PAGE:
Legend of the Five Rings (L5R) [Fourth Edition] takes place in a setting heavily influenced by feudal Japan, liberally sprinkled with elements of other Asian cultures. It contains a variety of fantastic elements, including spell-casting, otherworldly creatures, several planes of existence, and, my favorite, kung fu monks with magical tattoos that let them breath fire. Players assume the role of members of the samurai class and take part in a variety of adventures, from ranging out beyond the Kaiu Wall in search of Oni to slay to maneuvering through royal courts full of honey lips hiding dagger tongues.
It continues to use the Roll and Keep system for action resolution. Whenever a roll is called for, a trait and a skill are selected and their values added together. That many d10s are rolled. The player then selects a number of them equal to the trait, discarding the rest. The faces of the selected dice are added together, giving you the total for your roll. It’s flexible because traits do not have specific skills associated with them; they can be mixed and matched as the situation calls. For example, you might roll Intelligence and Athletics to determine the best way to ascend the cliff and then Strength and Athletics to do the actual climbing.
I highly recommend Legend of the Five Rings, and not only for the fire-breathing monks, to anyone interested in exploring a less European and less Hack-n-Slash style of gameplay or storytelling. The setting is rich and stimulating while preserving room for player and game master invention, the mechanics are simple and cover a wide range of situations, and you get to kill things with a katana.
Publication Quality: 9 out of 10
The L5R 4th edition core book marks the beginning of a new direction in cover presentation for Legend of the Five Rings. It is grey with minimal detail, in contrast to the third edition books, which were red and usually included a picture, apart from the core book. The art used within the book itself has shifted tones; it is still card art, but when combined with the whitish background it gives the book a much more ethereal feel than the previous edition. I found the fonts and spacing to be unremarkable, except those of the table of contents and index, which I found hard to read. The layout has remained largely the same and will be familiar to anyone who has looked at a previous L5R core book.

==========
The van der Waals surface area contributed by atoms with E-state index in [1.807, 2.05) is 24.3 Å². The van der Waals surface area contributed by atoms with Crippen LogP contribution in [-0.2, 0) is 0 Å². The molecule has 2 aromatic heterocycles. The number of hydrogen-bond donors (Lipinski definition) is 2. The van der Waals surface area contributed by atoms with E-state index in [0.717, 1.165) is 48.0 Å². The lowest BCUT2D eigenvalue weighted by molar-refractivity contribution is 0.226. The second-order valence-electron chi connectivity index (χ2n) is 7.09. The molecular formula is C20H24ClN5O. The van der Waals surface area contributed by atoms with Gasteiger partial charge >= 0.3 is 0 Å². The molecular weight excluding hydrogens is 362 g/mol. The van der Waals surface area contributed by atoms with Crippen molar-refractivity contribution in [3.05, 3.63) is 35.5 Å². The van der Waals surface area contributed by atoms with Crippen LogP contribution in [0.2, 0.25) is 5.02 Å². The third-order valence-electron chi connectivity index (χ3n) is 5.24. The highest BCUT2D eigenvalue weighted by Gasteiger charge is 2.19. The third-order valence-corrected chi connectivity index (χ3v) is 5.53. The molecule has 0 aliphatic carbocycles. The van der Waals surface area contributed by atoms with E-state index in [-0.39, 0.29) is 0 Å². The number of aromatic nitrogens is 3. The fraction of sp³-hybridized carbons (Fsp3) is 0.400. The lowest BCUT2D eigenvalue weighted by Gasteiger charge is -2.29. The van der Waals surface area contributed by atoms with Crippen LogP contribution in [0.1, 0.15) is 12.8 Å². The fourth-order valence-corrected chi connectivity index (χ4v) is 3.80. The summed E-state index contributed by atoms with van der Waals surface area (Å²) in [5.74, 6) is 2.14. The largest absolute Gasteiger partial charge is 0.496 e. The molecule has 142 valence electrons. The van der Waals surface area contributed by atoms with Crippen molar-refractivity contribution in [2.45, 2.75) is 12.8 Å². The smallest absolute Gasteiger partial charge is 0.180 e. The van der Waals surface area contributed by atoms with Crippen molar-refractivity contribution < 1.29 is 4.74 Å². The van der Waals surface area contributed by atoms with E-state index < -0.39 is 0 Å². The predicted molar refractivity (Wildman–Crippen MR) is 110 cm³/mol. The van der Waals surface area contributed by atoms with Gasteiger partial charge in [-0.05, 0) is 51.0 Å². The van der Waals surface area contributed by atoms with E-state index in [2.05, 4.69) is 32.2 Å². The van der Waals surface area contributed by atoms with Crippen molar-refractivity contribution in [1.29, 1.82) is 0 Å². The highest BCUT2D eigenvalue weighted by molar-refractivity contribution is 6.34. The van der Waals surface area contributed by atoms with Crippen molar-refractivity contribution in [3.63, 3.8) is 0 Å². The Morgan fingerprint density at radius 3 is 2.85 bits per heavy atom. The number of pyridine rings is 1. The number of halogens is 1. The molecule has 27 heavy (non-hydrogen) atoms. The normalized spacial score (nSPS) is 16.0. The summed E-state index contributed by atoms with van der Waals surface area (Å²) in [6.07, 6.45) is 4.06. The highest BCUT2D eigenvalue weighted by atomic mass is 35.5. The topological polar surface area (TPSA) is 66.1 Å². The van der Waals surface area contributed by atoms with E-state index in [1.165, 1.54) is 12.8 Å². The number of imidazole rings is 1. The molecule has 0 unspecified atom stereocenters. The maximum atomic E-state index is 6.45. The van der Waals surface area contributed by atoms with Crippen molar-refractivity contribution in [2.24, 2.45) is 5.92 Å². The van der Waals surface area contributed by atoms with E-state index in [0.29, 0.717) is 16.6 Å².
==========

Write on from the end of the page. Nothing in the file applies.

It is divided into five chapters each titled after one of the five rings from The Book of Five Rings, each corresponding to a different aspect of the game, setting, general mechanics, characters, advanced mechanics, and game mastering. One thing of particular note is the improvement in editing, especially over the L5R third edition revised book. My one major critique would have to be the character sheet. One of the objectives of fourth edition was to be able to play your character entirely from the character sheet, without consulting the rules. True, there is space to write everything mechanical down, and space for writing down information about NPCs, but the character sheet can run up to 6 pages. At that point I’d rather use a note pad for major stats and note cards for things like spells. Overall, I would say the book is well-made and laid out in a consistent fashion, allowing familiar players to easily transition to fourth edition and allowing new players to learn the game with minimal fuss.